• Alan Turing: developed such critically important ideas as the “algorithm,” the “Turing machine,” and important concepts in cryptography.  In addition to being a von Neuman architecture, the tablets, computers, and smart phones you use are also “Turing machines.”  You can learn more about his life by watching “The Imitation Game.”
  • Finally, Gregory Bateson was a contemporary of the previous three, and he applied these same kinds of ideas of “cybernetics” to Anthropology and the emerging field of Family Therapy.  (Arguably, Bateson was one of the founders of Family Therapy.)  What Bateson REALLY told us is that all of these “nerd” ideas can be applied to people and real life situations. (You might prefer this video or this one.) Of the four, it is Bateson that interests me the most, and he is the least well known to the general public.

So, what’s the main point?  What does any of this have to do with writing, editing, and productivity?

Among other things, the Family Therapists sometimes think that “problems” can be a failure of feedback loops.  (These feedback loops are a concept from cybernetics.)  Working feedback loops are (most of the time) “negative feedback loops” like a thermostat that keeps the temperature constant in your home during the cold of winter or heat of summer.  (In physiology, and in family therapy, these negative feedback loops are called homeostasis.)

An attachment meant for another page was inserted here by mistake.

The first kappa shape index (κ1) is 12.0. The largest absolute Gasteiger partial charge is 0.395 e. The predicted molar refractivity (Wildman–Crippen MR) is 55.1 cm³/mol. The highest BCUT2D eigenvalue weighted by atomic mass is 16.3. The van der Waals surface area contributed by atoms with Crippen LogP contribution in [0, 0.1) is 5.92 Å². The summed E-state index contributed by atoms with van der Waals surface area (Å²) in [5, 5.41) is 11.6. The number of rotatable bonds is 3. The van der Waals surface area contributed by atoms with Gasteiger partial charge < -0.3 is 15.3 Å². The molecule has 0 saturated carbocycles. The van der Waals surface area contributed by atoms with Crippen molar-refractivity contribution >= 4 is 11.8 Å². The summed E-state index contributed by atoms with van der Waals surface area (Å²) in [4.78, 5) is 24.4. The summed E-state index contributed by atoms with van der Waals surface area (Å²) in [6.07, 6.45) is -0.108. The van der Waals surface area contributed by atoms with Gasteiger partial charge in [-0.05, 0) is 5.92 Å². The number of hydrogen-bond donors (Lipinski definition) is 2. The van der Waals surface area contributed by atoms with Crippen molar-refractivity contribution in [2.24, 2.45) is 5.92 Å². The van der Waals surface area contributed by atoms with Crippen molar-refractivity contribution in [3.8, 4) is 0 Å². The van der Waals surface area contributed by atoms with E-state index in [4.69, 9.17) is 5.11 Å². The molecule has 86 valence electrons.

But, sometimes, these feedback loops fail (or are absent).  This can be explained by any of a number of reasons, but the result is the same: something or someone spirals out of control.  Your home becomes freezing cold.  Or it becomes so hot that a heat stroke becomes a danger.  A person does not stop at “two drinks” but continues drinking, alcoholically, until the “run out,” “pass out,” a police officer stops them, or they die.

More benevolently, you surf the internet too long and do not get your shopping done or check deposited and that causes problems.  A teenager plays video games for hours on end, neglecting chores, physical activity, and “normal” friends.  The list can go on indefinitely.  All of these can be described as “open loops.”  (Open loops cause a failure in “closure.”  A “closed loop” is a properly functioning negative feedback system, which terminates some process when a criterion is met.  And if you became “lost” in the process of making a list of open loops?  THAT would be an example of being caught by an open loop also!)

So, how to handle these?  The answer is not always simple, but it can be.  An old friend of mine, from years ago, taught me the trick.  (He was familiar with the same concepts of negative feedback and homeostasis as I am.  He, quite explicitly, was applying them.)  We tended to have conversations that would last many hours into the night.  They were, to be certain, “open loops.”  His solution was simple: we moved the conversation to a bookstore similar to a Barnes and Noble (actually, it was a Books-A-Million).  When closing time arrived at 11 PM on Friday or Saturday, the conversation was over.